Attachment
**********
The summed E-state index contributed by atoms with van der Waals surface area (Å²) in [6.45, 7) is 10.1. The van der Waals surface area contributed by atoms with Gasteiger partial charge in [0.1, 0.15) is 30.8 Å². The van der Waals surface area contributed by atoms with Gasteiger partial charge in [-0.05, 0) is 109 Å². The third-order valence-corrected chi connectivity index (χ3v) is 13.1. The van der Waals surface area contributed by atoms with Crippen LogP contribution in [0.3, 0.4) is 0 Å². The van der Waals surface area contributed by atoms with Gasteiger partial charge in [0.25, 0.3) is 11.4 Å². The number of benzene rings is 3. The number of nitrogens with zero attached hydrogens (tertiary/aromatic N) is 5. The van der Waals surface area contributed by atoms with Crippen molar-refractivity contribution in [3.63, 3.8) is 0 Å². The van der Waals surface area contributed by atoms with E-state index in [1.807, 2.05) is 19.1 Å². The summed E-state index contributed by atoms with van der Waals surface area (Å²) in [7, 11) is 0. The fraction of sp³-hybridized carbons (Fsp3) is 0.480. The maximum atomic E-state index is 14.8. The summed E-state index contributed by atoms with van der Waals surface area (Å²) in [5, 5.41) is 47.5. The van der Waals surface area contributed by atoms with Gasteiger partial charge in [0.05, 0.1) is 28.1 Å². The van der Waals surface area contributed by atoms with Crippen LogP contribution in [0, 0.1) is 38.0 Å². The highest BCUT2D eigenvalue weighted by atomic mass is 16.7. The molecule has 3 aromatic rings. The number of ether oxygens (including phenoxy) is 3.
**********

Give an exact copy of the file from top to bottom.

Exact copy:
The summed E-state index contributed by atoms with van der Waals surface area (Å²) in [6.45, 7) is 10.1. The van der Waals surface area contributed by atoms with Gasteiger partial charge in [0.1, 0.15) is 30.8 Å². The van der Waals surface area contributed by atoms with Gasteiger partial charge in [-0.05, 0) is 109 Å². The third-order valence-corrected chi connectivity index (χ3v) is 13.1. The van der Waals surface area contributed by atoms with Crippen LogP contribution in [0.3, 0.4) is 0 Å². The van der Waals surface area contributed by atoms with Gasteiger partial charge in [0.25, 0.3) is 11.4 Å². The number of benzene rings is 3. The number of nitrogens with zero attached hydrogens (tertiary/aromatic N) is 5. The van der Waals surface area contributed by atoms with Crippen molar-refractivity contribution in [3.63, 3.8) is 0 Å². The van der Waals surface area contributed by atoms with E-state index in [1.807, 2.05) is 19.1 Å². The summed E-state index contributed by atoms with van der Waals surface area (Å²) in [7, 11) is 0. The fraction of sp³-hybridized carbons (Fsp3) is 0.480. The maximum atomic E-state index is 14.8. The summed E-state index contributed by atoms with van der Waals surface area (Å²) in [5, 5.41) is 47.5. The van der Waals surface area contributed by atoms with Gasteiger partial charge in [0.05, 0.1) is 28.1 Å². The van der Waals surface area contributed by atoms with Crippen LogP contribution in [0, 0.1) is 38.0 Å². The highest BCUT2D eigenvalue weighted by atomic mass is 16.7. The molecule has 3 aromatic rings. The number of ether oxygens (including phenoxy) is 3.